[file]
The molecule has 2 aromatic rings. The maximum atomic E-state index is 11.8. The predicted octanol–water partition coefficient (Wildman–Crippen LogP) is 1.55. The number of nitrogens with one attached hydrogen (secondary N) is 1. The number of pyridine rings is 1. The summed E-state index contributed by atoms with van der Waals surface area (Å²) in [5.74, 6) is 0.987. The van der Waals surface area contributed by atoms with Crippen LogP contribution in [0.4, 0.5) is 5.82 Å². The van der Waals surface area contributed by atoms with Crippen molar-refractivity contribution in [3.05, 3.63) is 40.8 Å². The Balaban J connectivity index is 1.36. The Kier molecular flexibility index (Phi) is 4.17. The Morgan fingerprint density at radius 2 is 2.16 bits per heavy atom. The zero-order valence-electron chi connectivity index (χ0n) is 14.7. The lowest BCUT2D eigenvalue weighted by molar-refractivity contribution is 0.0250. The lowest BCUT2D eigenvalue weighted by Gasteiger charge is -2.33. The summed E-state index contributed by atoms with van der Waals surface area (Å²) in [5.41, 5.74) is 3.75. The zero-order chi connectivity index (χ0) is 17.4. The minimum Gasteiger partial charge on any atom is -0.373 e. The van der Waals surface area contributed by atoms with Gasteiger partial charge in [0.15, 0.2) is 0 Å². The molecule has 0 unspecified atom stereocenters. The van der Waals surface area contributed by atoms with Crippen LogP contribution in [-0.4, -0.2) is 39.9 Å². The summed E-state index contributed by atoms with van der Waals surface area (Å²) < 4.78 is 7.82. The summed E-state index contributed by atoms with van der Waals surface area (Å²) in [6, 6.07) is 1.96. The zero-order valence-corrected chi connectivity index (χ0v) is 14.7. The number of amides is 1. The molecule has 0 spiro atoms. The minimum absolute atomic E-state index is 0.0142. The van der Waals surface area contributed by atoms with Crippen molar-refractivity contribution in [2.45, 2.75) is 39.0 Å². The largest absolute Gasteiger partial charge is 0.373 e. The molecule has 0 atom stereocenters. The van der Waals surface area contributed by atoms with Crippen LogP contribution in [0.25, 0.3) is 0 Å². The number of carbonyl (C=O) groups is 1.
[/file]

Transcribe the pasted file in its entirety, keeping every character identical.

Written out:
The molecule has 2 aromatic rings. The maximum atomic E-state index is 11.8. The predicted octanol–water partition coefficient (Wildman–Crippen LogP) is 1.55. The number of nitrogens with one attached hydrogen (secondary N) is 1. The number of pyridine rings is 1. The summed E-state index contributed by atoms with van der Waals surface area (Å²) in [5.74, 6) is 0.987. The van der Waals surface area contributed by atoms with Crippen LogP contribution in [0.4, 0.5) is 5.82 Å². The van der Waals surface area contributed by atoms with Crippen molar-refractivity contribution in [3.05, 3.63) is 40.8 Å². The Balaban J connectivity index is 1.36. The Kier molecular flexibility index (Phi) is 4.17. The Morgan fingerprint density at radius 2 is 2.16 bits per heavy atom. The zero-order valence-electron chi connectivity index (χ0n) is 14.7. The lowest BCUT2D eigenvalue weighted by molar-refractivity contribution is 0.0250. The lowest BCUT2D eigenvalue weighted by Gasteiger charge is -2.33. The summed E-state index contributed by atoms with van der Waals surface area (Å²) in [5.41, 5.74) is 3.75. The zero-order chi connectivity index (χ0) is 17.4. The minimum Gasteiger partial charge on any atom is -0.373 e. The van der Waals surface area contributed by atoms with Gasteiger partial charge in [0.15, 0.2) is 0 Å². The molecule has 0 unspecified atom stereocenters. The van der Waals surface area contributed by atoms with Crippen LogP contribution in [-0.4, -0.2) is 39.9 Å². The summed E-state index contributed by atoms with van der Waals surface area (Å²) < 4.78 is 7.82. The summed E-state index contributed by atoms with van der Waals surface area (Å²) in [6, 6.07) is 1.96. The zero-order valence-corrected chi connectivity index (χ0v) is 14.7. The number of amides is 1. The molecule has 0 spiro atoms. The minimum absolute atomic E-state index is 0.0142. The van der Waals surface area contributed by atoms with Crippen molar-refractivity contribution in [2.45, 2.75) is 39.0 Å². The largest absolute Gasteiger partial charge is 0.373 e. The molecule has 0 atom stereocenters. The van der Waals surface area contributed by atoms with Crippen LogP contribution in [0.25, 0.3) is 0 Å². The number of carbonyl (C=O) groups is 1.